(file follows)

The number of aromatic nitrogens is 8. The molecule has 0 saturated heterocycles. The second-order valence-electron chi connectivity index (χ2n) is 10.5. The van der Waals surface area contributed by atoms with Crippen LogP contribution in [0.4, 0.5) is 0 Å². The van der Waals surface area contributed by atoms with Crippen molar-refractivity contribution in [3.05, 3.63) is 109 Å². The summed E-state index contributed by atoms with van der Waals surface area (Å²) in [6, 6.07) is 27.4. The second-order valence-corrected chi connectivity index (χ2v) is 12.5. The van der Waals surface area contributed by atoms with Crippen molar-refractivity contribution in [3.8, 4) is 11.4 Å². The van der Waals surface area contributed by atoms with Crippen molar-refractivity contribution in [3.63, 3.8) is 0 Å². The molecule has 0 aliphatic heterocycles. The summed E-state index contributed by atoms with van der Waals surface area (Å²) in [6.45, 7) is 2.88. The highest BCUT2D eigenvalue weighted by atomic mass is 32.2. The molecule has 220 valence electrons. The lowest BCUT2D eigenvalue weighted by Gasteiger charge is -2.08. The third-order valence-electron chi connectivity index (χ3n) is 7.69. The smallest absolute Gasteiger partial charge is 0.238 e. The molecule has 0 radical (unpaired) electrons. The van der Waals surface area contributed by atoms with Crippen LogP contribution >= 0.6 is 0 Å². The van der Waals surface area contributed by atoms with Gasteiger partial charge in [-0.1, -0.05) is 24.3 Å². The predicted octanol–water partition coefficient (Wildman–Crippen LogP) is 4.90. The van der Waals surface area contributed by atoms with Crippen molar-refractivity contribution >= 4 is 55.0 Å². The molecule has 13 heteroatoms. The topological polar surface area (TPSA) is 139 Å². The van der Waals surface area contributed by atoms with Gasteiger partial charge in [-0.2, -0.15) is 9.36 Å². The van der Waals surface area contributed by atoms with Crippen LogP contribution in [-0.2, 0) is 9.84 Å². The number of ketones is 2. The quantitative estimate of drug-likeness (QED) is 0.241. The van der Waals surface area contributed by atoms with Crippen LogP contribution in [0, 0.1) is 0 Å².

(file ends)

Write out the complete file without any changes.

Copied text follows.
The number of aromatic nitrogens is 8. The molecule has 0 saturated heterocycles. The second-order valence-electron chi connectivity index (χ2n) is 10.5. The van der Waals surface area contributed by atoms with Crippen LogP contribution in [0.4, 0.5) is 0 Å². The van der Waals surface area contributed by atoms with Crippen molar-refractivity contribution in [3.05, 3.63) is 109 Å². The summed E-state index contributed by atoms with van der Waals surface area (Å²) in [6, 6.07) is 27.4. The second-order valence-corrected chi connectivity index (χ2v) is 12.5. The van der Waals surface area contributed by atoms with Crippen molar-refractivity contribution in [3.8, 4) is 11.4 Å². The van der Waals surface area contributed by atoms with Crippen molar-refractivity contribution in [3.63, 3.8) is 0 Å². The molecule has 0 aliphatic heterocycles. The summed E-state index contributed by atoms with van der Waals surface area (Å²) in [6.45, 7) is 2.88. The highest BCUT2D eigenvalue weighted by atomic mass is 32.2. The molecule has 220 valence electrons. The lowest BCUT2D eigenvalue weighted by Gasteiger charge is -2.08. The third-order valence-electron chi connectivity index (χ3n) is 7.69. The smallest absolute Gasteiger partial charge is 0.238 e. The molecule has 0 radical (unpaired) electrons. The van der Waals surface area contributed by atoms with Crippen LogP contribution >= 0.6 is 0 Å². The van der Waals surface area contributed by atoms with Gasteiger partial charge in [-0.1, -0.05) is 24.3 Å². The predicted octanol–water partition coefficient (Wildman–Crippen LogP) is 4.90. The van der Waals surface area contributed by atoms with Crippen molar-refractivity contribution >= 4 is 55.0 Å². The molecule has 13 heteroatoms. The topological polar surface area (TPSA) is 139 Å². The van der Waals surface area contributed by atoms with Gasteiger partial charge in [-0.2, -0.15) is 9.36 Å². The van der Waals surface area contributed by atoms with Crippen LogP contribution in [-0.2, 0) is 9.84 Å². The number of ketones is 2. The quantitative estimate of drug-likeness (QED) is 0.241. The van der Waals surface area contributed by atoms with Crippen LogP contribution in [0, 0.1) is 0 Å².